In January, Qualcomm announced Snapdragon Satellitea project that aimed to enable Android users send messages via satellite in case they don’t have a mobile signal. It was supposed to be a similar feature to Apple’s SOS emergency feature, which debuted in the iPhone 14 series. But the project didn’t work out the way Qualcomm had hoped.

Qualcomm therefore opted for termination of cooperation with satellite phone manufacturer Iridium, which uses Snapdragon Satellite. Although both companies have successfully developed and demonstrated this new technology, smartphone manufacturers have unfortunately not included it in their devices.

The manufacturers gave priority standard solution for satellite connection. In other words, they’re looking for an approach that doesn’t put Qualcomm at the top of the imaginary ladder. At the same time, the price of sending text messages via satellite could have deterred some manufacturers.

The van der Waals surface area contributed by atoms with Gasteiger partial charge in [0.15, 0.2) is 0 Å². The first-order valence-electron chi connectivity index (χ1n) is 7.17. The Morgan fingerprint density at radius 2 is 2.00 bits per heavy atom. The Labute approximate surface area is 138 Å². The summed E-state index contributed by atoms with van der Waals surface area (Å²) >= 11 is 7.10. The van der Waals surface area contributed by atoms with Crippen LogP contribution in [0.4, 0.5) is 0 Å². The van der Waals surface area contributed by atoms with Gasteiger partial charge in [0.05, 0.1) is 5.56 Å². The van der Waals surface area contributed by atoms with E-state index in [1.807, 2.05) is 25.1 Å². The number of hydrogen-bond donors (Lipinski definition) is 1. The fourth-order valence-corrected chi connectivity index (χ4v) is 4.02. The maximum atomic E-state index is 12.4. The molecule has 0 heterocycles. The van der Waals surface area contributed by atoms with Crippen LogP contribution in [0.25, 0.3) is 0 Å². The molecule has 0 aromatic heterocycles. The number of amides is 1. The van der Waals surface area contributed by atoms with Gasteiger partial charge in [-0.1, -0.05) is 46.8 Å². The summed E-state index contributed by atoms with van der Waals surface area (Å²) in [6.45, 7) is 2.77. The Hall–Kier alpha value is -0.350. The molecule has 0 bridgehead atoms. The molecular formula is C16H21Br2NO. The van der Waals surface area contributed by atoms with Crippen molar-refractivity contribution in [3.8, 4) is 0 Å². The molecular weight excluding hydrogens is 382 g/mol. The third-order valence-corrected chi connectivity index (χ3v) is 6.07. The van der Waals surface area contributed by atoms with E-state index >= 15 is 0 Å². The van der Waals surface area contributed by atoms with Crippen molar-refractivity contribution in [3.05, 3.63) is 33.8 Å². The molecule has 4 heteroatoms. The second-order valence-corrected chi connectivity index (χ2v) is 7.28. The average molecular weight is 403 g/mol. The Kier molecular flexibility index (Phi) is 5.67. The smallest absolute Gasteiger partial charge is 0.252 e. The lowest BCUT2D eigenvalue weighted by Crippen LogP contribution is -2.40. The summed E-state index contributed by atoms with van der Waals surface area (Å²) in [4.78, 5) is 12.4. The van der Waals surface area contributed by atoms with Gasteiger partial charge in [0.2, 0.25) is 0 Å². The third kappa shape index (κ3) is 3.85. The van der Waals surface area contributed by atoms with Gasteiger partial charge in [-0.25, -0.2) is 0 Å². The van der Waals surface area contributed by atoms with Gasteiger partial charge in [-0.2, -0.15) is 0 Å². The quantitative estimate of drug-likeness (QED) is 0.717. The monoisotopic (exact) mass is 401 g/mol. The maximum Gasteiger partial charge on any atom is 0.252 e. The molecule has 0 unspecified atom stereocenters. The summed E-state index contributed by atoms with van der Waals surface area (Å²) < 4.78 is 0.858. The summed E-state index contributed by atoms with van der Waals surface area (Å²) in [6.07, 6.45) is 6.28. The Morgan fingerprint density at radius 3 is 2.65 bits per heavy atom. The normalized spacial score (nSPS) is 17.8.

Now that the agreements with Qualcomm are ending, Iridium will be able to work directly with smartphone manufacturers, mobile operating system developers and chipmakers, according to Iridium. Meanwhile, Apple has expanded its emergency SOS feature by adding shock detection to the iPhone 15.

Starlink is also planning to launch a satellite SMS service next year. It plans to offer satellite-mediated voice and data capabilities directly to the phone, meaning users won’t necessarily need a Starlink terminal.